The Senate, on a 63-34 vote Thursday afternoon, confirmed John Brennan as the new director of the CIA. The vote came after Senator Rand Paul (R-Kentucky), ended his 13-hour filibuster, saying he was now satisfied with the clarifications by Attorney General Eric Holder regarding the use of drones to kill American citizens. Paul’s tactics divided the Republican caucus, with Senators Lindsey Graham (R-South Carolina) and John McCain (R-Arizona), who spoke on the Senate floor earlier today, mincing no words in denouncing Paul’s quest for clarifications. Paul’s filibuster is the ninth longest filibuster in Senate history.

  • Tech companies, telecoms clash over cybersecurity executive order

    Last August a cybersecurity bill died in Congress amid partisan bickering. On 12 February this year, President Obama packed many of that bill’s elements into a cybersecurity executive order. To make the order more acceptable to some of its congressional and industry critics, the president introduced an exemption which would take large technology companies off the list of companies subject to the new cybersecurity standards. This exemption placated some of the original cybersecurity bill’s critics, but angered others, chief among them telecommunication companies.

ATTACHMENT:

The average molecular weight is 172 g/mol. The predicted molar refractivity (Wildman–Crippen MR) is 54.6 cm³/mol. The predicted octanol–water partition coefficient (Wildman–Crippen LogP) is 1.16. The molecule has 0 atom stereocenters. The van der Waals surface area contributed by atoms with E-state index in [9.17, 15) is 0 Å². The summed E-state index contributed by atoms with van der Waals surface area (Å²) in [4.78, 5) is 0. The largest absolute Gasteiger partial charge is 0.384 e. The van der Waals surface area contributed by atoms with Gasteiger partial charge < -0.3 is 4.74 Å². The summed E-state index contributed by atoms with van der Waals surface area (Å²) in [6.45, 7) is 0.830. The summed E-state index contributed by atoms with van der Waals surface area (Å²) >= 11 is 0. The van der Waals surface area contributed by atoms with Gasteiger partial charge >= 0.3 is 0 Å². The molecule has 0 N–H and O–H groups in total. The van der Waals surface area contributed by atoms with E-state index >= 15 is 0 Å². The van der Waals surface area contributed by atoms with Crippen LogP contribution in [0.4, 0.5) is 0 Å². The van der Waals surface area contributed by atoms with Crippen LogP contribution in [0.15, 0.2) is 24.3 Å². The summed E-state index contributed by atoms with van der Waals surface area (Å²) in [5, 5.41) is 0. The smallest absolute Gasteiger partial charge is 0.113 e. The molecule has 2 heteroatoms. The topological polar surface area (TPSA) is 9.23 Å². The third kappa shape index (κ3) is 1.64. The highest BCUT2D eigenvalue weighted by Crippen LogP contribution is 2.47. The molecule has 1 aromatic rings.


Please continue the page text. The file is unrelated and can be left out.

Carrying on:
• U.S. nuclear industry resists stricter, post-Fukushima safety measures

    Since the March 2011 Fukushima disaster, members of the Nuclear Regulatory Commission (NRC) have been debating whether or not to impose even stricter safety measures on the thirty-one U.S. boiling water reactors (BWRs). Utility companies have been fighting any new safety regulations, arguing that the security measures they have are more than enough.